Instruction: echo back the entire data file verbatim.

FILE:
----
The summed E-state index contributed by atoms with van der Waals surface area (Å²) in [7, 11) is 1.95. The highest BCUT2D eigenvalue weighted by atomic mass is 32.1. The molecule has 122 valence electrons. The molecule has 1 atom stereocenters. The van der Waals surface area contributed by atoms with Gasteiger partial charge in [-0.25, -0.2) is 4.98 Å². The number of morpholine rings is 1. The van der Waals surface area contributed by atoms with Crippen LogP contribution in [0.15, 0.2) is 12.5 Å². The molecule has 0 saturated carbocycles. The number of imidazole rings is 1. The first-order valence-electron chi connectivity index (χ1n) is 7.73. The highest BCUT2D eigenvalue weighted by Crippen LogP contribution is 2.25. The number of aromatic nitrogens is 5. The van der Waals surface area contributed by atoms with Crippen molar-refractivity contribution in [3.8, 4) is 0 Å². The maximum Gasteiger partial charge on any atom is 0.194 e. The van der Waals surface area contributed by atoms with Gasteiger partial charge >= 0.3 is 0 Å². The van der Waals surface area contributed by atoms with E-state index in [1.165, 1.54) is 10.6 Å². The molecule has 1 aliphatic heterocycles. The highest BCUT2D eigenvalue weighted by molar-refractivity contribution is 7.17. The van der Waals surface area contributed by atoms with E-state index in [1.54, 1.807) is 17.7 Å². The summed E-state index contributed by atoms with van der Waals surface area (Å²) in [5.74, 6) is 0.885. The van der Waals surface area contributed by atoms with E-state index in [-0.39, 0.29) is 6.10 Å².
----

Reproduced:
The summed E-state index contributed by atoms with van der Waals surface area (Å²) in [7, 11) is 1.95. The highest BCUT2D eigenvalue weighted by atomic mass is 32.1. The molecule has 122 valence electrons. The molecule has 1 atom stereocenters. The van der Waals surface area contributed by atoms with Gasteiger partial charge in [-0.25, -0.2) is 4.98 Å². The number of morpholine rings is 1. The van der Waals surface area contributed by atoms with Crippen LogP contribution in [0.15, 0.2) is 12.5 Å². The molecule has 0 saturated carbocycles. The number of imidazole rings is 1. The first-order valence-electron chi connectivity index (χ1n) is 7.73. The highest BCUT2D eigenvalue weighted by Crippen LogP contribution is 2.25. The number of aromatic nitrogens is 5. The van der Waals surface area contributed by atoms with Crippen molar-refractivity contribution in [3.8, 4) is 0 Å². The maximum Gasteiger partial charge on any atom is 0.194 e. The van der Waals surface area contributed by atoms with Gasteiger partial charge >= 0.3 is 0 Å². The van der Waals surface area contributed by atoms with E-state index in [1.165, 1.54) is 10.6 Å². The molecule has 1 aliphatic heterocycles. The highest BCUT2D eigenvalue weighted by molar-refractivity contribution is 7.17. The van der Waals surface area contributed by atoms with E-state index in [1.54, 1.807) is 17.7 Å². The summed E-state index contributed by atoms with van der Waals surface area (Å²) in [5.74, 6) is 0.885. The van der Waals surface area contributed by atoms with E-state index in [-0.39, 0.29) is 6.10 Å².